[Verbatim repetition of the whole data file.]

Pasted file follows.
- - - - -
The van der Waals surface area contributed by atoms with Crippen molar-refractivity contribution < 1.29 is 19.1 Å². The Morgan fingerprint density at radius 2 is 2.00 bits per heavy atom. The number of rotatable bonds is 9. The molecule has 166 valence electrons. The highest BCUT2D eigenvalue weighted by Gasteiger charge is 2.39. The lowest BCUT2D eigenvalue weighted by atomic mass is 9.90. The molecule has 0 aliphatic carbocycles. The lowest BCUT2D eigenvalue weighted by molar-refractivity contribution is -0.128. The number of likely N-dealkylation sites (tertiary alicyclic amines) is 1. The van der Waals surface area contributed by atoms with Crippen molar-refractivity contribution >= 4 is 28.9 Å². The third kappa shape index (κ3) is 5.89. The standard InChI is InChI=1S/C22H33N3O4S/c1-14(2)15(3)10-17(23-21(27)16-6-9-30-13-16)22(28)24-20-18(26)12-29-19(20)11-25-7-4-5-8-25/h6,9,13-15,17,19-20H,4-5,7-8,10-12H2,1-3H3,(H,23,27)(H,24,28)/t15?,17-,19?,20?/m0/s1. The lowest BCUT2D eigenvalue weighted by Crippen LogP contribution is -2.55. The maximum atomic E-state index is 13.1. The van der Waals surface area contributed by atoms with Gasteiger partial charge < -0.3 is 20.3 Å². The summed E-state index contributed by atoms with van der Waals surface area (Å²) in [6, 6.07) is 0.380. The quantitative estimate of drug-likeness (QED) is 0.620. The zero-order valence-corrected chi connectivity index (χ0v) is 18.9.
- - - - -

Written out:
The van der Waals surface area contributed by atoms with Crippen molar-refractivity contribution < 1.29 is 19.1 Å². The Morgan fingerprint density at radius 2 is 2.00 bits per heavy atom. The number of rotatable bonds is 9. The molecule has 166 valence electrons. The highest BCUT2D eigenvalue weighted by Gasteiger charge is 2.39. The lowest BCUT2D eigenvalue weighted by atomic mass is 9.90. The molecule has 0 aliphatic carbocycles. The lowest BCUT2D eigenvalue weighted by molar-refractivity contribution is -0.128. The number of likely N-dealkylation sites (tertiary alicyclic amines) is 1. The van der Waals surface area contributed by atoms with Crippen molar-refractivity contribution >= 4 is 28.9 Å². The third kappa shape index (κ3) is 5.89. The standard InChI is InChI=1S/C22H33N3O4S/c1-14(2)15(3)10-17(23-21(27)16-6-9-30-13-16)22(28)24-20-18(26)12-29-19(20)11-25-7-4-5-8-25/h6,9,13-15,17,19-20H,4-5,7-8,10-12H2,1-3H3,(H,23,27)(H,24,28)/t15?,17-,19?,20?/m0/s1. The lowest BCUT2D eigenvalue weighted by Crippen LogP contribution is -2.55. The maximum atomic E-state index is 13.1. The van der Waals surface area contributed by atoms with Gasteiger partial charge < -0.3 is 20.3 Å². The summed E-state index contributed by atoms with van der Waals surface area (Å²) in [6, 6.07) is 0.380. The quantitative estimate of drug-likeness (QED) is 0.620. The zero-order valence-corrected chi connectivity index (χ0v) is 18.9.